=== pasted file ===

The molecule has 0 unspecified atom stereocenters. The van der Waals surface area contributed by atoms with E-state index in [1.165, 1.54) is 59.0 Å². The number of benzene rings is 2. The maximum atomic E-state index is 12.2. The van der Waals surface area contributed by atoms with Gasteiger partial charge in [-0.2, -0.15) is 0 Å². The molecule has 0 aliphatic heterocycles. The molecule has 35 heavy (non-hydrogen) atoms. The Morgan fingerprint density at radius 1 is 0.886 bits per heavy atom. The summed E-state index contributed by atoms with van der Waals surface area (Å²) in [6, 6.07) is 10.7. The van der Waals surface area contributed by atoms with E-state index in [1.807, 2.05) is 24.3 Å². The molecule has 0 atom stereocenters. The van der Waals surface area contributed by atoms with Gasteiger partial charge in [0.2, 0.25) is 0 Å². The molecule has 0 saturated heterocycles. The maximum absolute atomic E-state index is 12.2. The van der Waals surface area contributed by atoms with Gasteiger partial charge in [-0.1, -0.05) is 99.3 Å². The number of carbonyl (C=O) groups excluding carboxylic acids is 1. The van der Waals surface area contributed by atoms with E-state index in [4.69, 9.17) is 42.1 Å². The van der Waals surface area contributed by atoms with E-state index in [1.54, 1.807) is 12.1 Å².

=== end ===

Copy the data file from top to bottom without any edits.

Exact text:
The molecule has 0 unspecified atom stereocenters. The van der Waals surface area contributed by atoms with E-state index in [1.165, 1.54) is 59.0 Å². The number of benzene rings is 2. The maximum atomic E-state index is 12.2. The van der Waals surface area contributed by atoms with Gasteiger partial charge in [-0.2, -0.15) is 0 Å². The molecule has 0 aliphatic heterocycles. The molecule has 35 heavy (non-hydrogen) atoms. The Morgan fingerprint density at radius 1 is 0.886 bits per heavy atom. The summed E-state index contributed by atoms with van der Waals surface area (Å²) in [6, 6.07) is 10.7. The van der Waals surface area contributed by atoms with E-state index in [1.807, 2.05) is 24.3 Å². The molecule has 0 atom stereocenters. The van der Waals surface area contributed by atoms with Gasteiger partial charge in [0.2, 0.25) is 0 Å². The molecule has 0 saturated heterocycles. The maximum absolute atomic E-state index is 12.2. The van der Waals surface area contributed by atoms with Gasteiger partial charge in [-0.1, -0.05) is 99.3 Å². The number of carbonyl (C=O) groups excluding carboxylic acids is 1. The van der Waals surface area contributed by atoms with E-state index in [4.69, 9.17) is 42.1 Å². The van der Waals surface area contributed by atoms with E-state index in [1.54, 1.807) is 12.1 Å².